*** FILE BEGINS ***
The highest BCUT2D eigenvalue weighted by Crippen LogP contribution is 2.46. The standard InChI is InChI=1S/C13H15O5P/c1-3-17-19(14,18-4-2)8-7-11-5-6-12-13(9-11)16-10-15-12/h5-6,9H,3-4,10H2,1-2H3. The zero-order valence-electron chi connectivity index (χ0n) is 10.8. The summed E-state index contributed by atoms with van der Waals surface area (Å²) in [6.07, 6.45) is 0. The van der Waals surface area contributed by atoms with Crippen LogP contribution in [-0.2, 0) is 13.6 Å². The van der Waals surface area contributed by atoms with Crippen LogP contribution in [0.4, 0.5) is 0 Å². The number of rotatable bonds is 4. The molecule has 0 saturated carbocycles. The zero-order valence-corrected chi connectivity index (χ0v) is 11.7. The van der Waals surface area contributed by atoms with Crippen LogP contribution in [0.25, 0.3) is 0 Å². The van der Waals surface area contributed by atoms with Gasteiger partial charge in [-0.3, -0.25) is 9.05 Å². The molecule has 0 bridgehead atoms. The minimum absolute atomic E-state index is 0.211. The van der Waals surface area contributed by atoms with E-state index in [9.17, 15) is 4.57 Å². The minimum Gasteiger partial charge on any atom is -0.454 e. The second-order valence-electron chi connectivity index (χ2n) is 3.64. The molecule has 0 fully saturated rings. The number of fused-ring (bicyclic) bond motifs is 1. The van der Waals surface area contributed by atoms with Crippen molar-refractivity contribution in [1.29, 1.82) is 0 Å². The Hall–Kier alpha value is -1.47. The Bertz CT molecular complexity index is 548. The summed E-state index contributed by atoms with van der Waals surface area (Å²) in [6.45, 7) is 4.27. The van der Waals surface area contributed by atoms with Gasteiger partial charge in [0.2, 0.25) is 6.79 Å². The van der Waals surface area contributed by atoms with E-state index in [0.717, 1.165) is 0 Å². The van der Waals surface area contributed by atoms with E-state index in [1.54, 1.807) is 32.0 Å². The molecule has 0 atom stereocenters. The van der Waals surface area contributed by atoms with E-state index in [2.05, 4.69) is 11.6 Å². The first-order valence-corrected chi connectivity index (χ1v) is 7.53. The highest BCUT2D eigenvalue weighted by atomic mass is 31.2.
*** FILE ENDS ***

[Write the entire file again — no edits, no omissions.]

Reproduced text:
The highest BCUT2D eigenvalue weighted by Crippen LogP contribution is 2.46. The standard InChI is InChI=1S/C13H15O5P/c1-3-17-19(14,18-4-2)8-7-11-5-6-12-13(9-11)16-10-15-12/h5-6,9H,3-4,10H2,1-2H3. The zero-order valence-electron chi connectivity index (χ0n) is 10.8. The summed E-state index contributed by atoms with van der Waals surface area (Å²) in [6.07, 6.45) is 0. The van der Waals surface area contributed by atoms with Crippen LogP contribution in [-0.2, 0) is 13.6 Å². The van der Waals surface area contributed by atoms with Crippen LogP contribution in [0.4, 0.5) is 0 Å². The number of rotatable bonds is 4. The molecule has 0 saturated carbocycles. The zero-order valence-corrected chi connectivity index (χ0v) is 11.7. The van der Waals surface area contributed by atoms with Crippen LogP contribution in [0.25, 0.3) is 0 Å². The van der Waals surface area contributed by atoms with Gasteiger partial charge in [-0.3, -0.25) is 9.05 Å². The molecule has 0 bridgehead atoms. The minimum absolute atomic E-state index is 0.211. The van der Waals surface area contributed by atoms with E-state index in [9.17, 15) is 4.57 Å². The minimum Gasteiger partial charge on any atom is -0.454 e. The second-order valence-electron chi connectivity index (χ2n) is 3.64. The molecule has 0 fully saturated rings. The number of fused-ring (bicyclic) bond motifs is 1. The van der Waals surface area contributed by atoms with Crippen molar-refractivity contribution in [1.29, 1.82) is 0 Å². The Hall–Kier alpha value is -1.47. The Bertz CT molecular complexity index is 548. The summed E-state index contributed by atoms with van der Waals surface area (Å²) in [6.45, 7) is 4.27. The van der Waals surface area contributed by atoms with Gasteiger partial charge in [0.2, 0.25) is 6.79 Å². The van der Waals surface area contributed by atoms with E-state index in [0.717, 1.165) is 0 Å². The van der Waals surface area contributed by atoms with E-state index in [1.54, 1.807) is 32.0 Å². The molecule has 0 atom stereocenters. The van der Waals surface area contributed by atoms with E-state index in [2.05, 4.69) is 11.6 Å². The first-order valence-corrected chi connectivity index (χ1v) is 7.53. The highest BCUT2D eigenvalue weighted by atomic mass is 31.2.